Derek writes from Bulgaria, “First mail of the season of the Gods. Not hadanything playing-wise to comment upon.
So as a former sun worshipper, ex Zimbabwean who could not really warm up in my 20 years in blighty, I find heat much more difficult to live with at 67.
In Bulgaria, people appear to disrobe at a certain date. My wife and I astound the locals dressing for the day. They can be wrapped up in winter clothing, maybe sweating, yet the summer has not officially started so the layers remain. The great day arrives and the clothes are shed. It must be quite a body shock to the nervous system.
The cricket season, as it is, is split into two. July and August in the high 80s Fahrenheit. I thought of suggesting the old school PE kit of white singlet (vest) and shorts but then thought the winter/summer dress code may confuse players.
OK. Kiwi’s still just 3 down. Hope I may find a comment about the match tomorrow!!!!”
73rd over: New Zealand 216-3 (Conway 121, Nicholls 32) Nicholls is quietly lining his shelves, he averages over 40 in Tests and is well on the way today.
72nd over: New Zealand 215-3 (Conway 121, Nicholls 31) Shackles burst! Conway drives Root neatly, cripsly, through the covers to bring up the 100 partnership in 205 balls.
71st over: New Zealand 210-3 (Conway 117, Nicholls 30) It’s Anderson and it’s attritional, but New Zealand have the upper hand.
“Just tuning in and seeing the over rate – 10 overs behind at drinks? Pretty poor in these conditions to be this far behind,” says Paul Bowman. What are the penalties this series for slow play given there are no WTC points at stake?”
Well they’ll be punished themselves by not getting a big burst with the second new ball this evening. Might be time to give Dan Lawrence a quick burst too, even if only to ring the changes.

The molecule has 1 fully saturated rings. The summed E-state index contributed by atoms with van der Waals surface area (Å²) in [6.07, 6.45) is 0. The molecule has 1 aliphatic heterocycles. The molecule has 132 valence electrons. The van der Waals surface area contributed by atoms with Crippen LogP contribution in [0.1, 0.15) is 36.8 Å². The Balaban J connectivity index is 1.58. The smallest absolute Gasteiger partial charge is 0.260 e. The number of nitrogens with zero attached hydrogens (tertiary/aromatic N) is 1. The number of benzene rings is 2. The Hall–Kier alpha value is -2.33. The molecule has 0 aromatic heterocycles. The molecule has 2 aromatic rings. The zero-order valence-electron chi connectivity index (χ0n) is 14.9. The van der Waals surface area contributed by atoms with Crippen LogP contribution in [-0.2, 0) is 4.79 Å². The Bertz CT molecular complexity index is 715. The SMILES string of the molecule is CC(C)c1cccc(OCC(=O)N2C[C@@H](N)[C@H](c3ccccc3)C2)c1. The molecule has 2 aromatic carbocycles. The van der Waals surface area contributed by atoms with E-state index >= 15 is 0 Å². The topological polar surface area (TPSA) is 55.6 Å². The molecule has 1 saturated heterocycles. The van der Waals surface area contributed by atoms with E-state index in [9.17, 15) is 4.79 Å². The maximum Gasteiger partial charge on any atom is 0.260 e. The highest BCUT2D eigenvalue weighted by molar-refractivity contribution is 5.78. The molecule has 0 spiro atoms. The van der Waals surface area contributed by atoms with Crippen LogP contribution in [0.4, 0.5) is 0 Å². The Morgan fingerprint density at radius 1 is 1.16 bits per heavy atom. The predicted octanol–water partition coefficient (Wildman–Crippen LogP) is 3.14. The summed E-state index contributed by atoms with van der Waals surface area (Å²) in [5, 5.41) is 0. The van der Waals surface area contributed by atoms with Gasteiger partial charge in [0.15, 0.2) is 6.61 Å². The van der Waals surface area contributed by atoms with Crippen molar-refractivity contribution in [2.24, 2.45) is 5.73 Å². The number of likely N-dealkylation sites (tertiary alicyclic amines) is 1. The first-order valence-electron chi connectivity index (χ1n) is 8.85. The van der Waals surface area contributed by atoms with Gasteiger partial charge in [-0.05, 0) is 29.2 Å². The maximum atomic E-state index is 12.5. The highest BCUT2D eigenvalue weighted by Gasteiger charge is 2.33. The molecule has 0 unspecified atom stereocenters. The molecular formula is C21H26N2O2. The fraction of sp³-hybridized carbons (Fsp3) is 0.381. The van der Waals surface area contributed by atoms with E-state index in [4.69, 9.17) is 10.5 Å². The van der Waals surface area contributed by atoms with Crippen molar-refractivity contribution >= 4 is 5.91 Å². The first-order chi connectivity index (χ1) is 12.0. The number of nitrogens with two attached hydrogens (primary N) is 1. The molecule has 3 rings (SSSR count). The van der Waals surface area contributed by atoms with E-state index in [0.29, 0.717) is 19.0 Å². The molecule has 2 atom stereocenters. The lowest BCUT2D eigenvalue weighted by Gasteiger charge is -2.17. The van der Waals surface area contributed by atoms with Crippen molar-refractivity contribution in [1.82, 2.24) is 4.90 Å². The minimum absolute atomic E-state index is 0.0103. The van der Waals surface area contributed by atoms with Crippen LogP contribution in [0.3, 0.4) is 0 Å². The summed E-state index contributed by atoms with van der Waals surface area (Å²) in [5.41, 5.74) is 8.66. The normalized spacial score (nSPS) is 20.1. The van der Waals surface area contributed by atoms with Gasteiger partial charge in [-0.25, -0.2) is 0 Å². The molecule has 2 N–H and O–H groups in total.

70th over: New Zealand 209-3 (Conway 117, Nicholls 29) Root wheels through his ninth over and.. to the third ball after drinks…. Bracey excitedly races round for a stumping. The umpire calls for a review and – ooof – it’s close, and slick glove work, but Nicholls just got an outstretched toecap back over the line.
Andrew Benton writes: “I’ve just returned from having Covid jab number 2 to see the batters having something of a field day, which is odd since it’s England in the field. On my walk back, I found a history of the secondary school I went to in a charity shop – no famous cricketers, but one famous actor. I’m wondering which schools have nurtured the most England or county players.” Eton is usually the answer to this sort of question. Or the school of hard-knocks (the mines).
69th over: New Zealand 208-3 (Conway 117, Nicholls 28) Wondering if Root might come to tire of his vice-captain Stuart Broad and his constant helpful suggestions. Anyway, Anderson is persuaded to take on the task of bowling with an ageing orb and immediately delivers a maiden. Drinks and one last haul.
68th over: New Zealand 208-3 (Conway 117, Nicholls 28) Wood labours through another, but it feels time to give him a rest. From the New Zealand dressing-room balcony, Kane Williamson and Tom Latham chew the fat with a Fat Freddy’s Drop vibe.
67th over: New Zealand 206-3 (Conway 116, Nicholls 27) Nicholls goes down onto one knee and, with a touch of pin-stripe, sweeps Root for four.